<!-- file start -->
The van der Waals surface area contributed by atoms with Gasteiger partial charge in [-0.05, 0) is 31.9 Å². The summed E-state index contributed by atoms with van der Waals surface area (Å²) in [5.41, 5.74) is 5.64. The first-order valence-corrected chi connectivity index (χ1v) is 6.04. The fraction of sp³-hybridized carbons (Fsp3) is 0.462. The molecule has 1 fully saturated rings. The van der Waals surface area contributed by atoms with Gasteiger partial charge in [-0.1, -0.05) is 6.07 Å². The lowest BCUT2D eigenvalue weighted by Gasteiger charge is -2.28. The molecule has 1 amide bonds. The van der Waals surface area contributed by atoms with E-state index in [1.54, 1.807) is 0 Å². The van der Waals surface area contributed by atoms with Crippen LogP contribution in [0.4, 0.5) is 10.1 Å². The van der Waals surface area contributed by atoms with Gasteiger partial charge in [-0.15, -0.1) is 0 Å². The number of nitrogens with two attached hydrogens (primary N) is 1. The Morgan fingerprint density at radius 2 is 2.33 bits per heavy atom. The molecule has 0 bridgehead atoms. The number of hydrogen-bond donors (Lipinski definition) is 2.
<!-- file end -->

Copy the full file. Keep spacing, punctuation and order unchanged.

The van der Waals surface area contributed by atoms with Gasteiger partial charge in [-0.05, 0) is 31.9 Å². The summed E-state index contributed by atoms with van der Waals surface area (Å²) in [5.41, 5.74) is 5.64. The first-order valence-corrected chi connectivity index (χ1v) is 6.04. The fraction of sp³-hybridized carbons (Fsp3) is 0.462. The molecule has 1 fully saturated rings. The van der Waals surface area contributed by atoms with Gasteiger partial charge in [-0.1, -0.05) is 6.07 Å². The lowest BCUT2D eigenvalue weighted by Gasteiger charge is -2.28. The molecule has 1 amide bonds. The van der Waals surface area contributed by atoms with E-state index in [1.54, 1.807) is 0 Å². The van der Waals surface area contributed by atoms with Crippen LogP contribution in [0.4, 0.5) is 10.1 Å². The van der Waals surface area contributed by atoms with Gasteiger partial charge in [-0.15, -0.1) is 0 Å². The number of nitrogens with two attached hydrogens (primary N) is 1. The Morgan fingerprint density at radius 2 is 2.33 bits per heavy atom. The molecule has 0 bridgehead atoms. The number of hydrogen-bond donors (Lipinski definition) is 2.